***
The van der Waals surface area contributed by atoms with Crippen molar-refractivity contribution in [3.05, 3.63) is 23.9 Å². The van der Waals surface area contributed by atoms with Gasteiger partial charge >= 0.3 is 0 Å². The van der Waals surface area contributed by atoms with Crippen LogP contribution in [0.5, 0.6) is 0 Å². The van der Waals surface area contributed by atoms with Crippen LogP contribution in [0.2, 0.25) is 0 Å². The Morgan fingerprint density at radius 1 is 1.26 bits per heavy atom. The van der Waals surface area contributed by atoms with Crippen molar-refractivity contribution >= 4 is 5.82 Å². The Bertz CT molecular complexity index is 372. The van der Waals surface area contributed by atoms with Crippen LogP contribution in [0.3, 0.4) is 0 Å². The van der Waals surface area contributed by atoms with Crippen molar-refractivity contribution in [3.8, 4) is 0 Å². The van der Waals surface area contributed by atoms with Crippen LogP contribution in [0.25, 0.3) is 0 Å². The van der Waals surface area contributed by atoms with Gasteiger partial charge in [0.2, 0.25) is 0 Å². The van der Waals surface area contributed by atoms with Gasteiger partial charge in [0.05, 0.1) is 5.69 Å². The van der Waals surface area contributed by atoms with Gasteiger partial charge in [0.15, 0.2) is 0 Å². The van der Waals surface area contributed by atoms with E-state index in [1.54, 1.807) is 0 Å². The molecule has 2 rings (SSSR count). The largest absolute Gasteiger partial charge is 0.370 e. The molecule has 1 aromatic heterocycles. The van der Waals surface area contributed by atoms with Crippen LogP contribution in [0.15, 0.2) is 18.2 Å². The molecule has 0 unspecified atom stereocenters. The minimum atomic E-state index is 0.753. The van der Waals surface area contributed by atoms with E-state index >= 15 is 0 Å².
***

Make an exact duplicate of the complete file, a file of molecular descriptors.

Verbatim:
The van der Waals surface area contributed by atoms with Crippen molar-refractivity contribution in [3.05, 3.63) is 23.9 Å². The van der Waals surface area contributed by atoms with Gasteiger partial charge >= 0.3 is 0 Å². The van der Waals surface area contributed by atoms with Crippen LogP contribution in [0.5, 0.6) is 0 Å². The van der Waals surface area contributed by atoms with Crippen LogP contribution in [0.2, 0.25) is 0 Å². The Morgan fingerprint density at radius 1 is 1.26 bits per heavy atom. The van der Waals surface area contributed by atoms with Crippen molar-refractivity contribution >= 4 is 5.82 Å². The Bertz CT molecular complexity index is 372. The van der Waals surface area contributed by atoms with Crippen LogP contribution in [0.3, 0.4) is 0 Å². The van der Waals surface area contributed by atoms with Crippen molar-refractivity contribution in [3.8, 4) is 0 Å². The van der Waals surface area contributed by atoms with Crippen LogP contribution in [0.25, 0.3) is 0 Å². The van der Waals surface area contributed by atoms with Gasteiger partial charge in [0.2, 0.25) is 0 Å². The van der Waals surface area contributed by atoms with Gasteiger partial charge in [0.05, 0.1) is 5.69 Å². The van der Waals surface area contributed by atoms with Gasteiger partial charge in [0.15, 0.2) is 0 Å². The van der Waals surface area contributed by atoms with E-state index in [1.54, 1.807) is 0 Å². The molecule has 2 rings (SSSR count). The largest absolute Gasteiger partial charge is 0.370 e. The molecule has 1 aromatic heterocycles. The van der Waals surface area contributed by atoms with Crippen LogP contribution in [0.15, 0.2) is 18.2 Å². The molecule has 0 unspecified atom stereocenters. The minimum atomic E-state index is 0.753. The van der Waals surface area contributed by atoms with E-state index >= 15 is 0 Å².